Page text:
The Lite Side

Dvorak, PCs, and 'Weird' Switchers

- 2002.07.09

Some people will accuse me, after clicking through the link to get to this article, of trolling for hits by sucking off the anti-Dvorak sentiment stirred up by John Dvorak's recent anti-Mac rants. Despite what you are thinking, nothing could be further from the truth. I am simply telling you the truth the government doesn't want you to know about Dvorak's relationship with Apple.

I mean, look at the guy in his staff photo. Just following his honorable example in the article, you should note how his face is all squished up on his right side - like the distance from his eyebrow to his lip isn't consistent, sort of like he got stepped on as a baby or something.

That has to affect brain function, doesn't it? Some kind of right-hemisphere logic dysfunction or something.

Now that we've gotten the merely personal potshots out of the way, let's examine some more of the factors governing the relationship of Dvorak with Apple.

First, there's the fact that on most current Apple products, the keys pop off pretty easily. Believe me, as a teacher, I know. And if you rearrange the keys into Wheel of Fortune guessing sequence, it will be easier to type. And whose name is most closely associated with scrambled keyboard keys?

Are you following me here? I have to check, because as Dvorak says, "I worry about most of you dimbulb Mac users."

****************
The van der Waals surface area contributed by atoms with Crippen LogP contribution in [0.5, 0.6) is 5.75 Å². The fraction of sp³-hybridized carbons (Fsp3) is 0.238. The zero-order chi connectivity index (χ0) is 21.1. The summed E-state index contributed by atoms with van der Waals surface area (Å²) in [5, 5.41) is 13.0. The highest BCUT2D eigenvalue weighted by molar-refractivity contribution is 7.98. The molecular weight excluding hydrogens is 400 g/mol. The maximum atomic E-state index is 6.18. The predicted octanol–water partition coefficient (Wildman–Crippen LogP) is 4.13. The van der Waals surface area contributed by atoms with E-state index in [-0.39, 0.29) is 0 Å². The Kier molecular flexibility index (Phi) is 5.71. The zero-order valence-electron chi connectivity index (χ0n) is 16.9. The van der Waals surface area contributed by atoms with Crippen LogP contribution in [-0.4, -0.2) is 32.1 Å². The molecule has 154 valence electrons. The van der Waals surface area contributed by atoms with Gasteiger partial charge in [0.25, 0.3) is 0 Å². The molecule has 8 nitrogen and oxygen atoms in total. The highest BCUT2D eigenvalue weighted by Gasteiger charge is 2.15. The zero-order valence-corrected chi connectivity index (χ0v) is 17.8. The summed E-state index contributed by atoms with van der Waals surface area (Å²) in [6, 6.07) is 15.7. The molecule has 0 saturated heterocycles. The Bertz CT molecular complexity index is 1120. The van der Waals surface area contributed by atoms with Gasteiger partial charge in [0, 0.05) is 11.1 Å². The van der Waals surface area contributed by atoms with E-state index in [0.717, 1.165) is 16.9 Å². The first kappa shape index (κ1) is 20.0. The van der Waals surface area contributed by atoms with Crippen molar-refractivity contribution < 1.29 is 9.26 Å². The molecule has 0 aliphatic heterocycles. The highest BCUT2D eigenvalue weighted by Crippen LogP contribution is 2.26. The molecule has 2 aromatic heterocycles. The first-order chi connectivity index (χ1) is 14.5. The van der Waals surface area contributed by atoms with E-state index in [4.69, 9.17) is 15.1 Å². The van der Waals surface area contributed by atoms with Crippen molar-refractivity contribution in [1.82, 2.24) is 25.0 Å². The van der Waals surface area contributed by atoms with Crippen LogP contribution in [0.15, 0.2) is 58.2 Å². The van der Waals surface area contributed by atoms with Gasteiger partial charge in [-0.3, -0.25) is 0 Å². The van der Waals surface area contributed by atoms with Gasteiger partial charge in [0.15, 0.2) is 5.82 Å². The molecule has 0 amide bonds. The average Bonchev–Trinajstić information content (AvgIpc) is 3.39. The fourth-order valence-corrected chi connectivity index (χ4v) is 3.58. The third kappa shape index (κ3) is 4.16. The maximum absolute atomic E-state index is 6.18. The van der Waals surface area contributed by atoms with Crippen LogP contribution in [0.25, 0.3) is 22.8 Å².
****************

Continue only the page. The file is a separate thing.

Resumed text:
You'd think there'd be some kind of natural affinity here. It would be interesting to know if Dvorak uses a Dvorak keyboard.

Next, there's the fact that the average period of time between Dvorak Mac-bashing articles seems to be about four weeks. Same as a paycheck, if you get my drift. You'd think a guy who depends on a company for his livelihood would be a little more positive about the relationship.

Finally, there's the whole "these people [in the Apple Switch ads] are weirdos" sentiment.

You have to admit Dvorak has a point there. Most of the people I know (outside of school) use PCs. And most people are pretty weird. That kind of goes without saying. I mean, who do you know that you could really call "normal"?

A few people I know use Macs. Some are being forced to switch to PCs by their IT departments for all the usual reasons. Anyway, the reason these people are weird is not because they chose to use a Mac - it's because the used to use PCs and there hasn't been time for the weirdness to wear off yet.

Pretty simple explanation when you think about it. After all, they're all "switchers."

That pretty much explains Dvorak's whole attitude: PC-weirdness with a touch of motivated self-interest. All you Web geeks searching for an answer as to why Dvorak hates Macs so much, give it a rest. I got your answer right here. ::gesture deleted::

If Dvorak is the kind of columnist PC mags have to offer, I worry about their future. Seriously.

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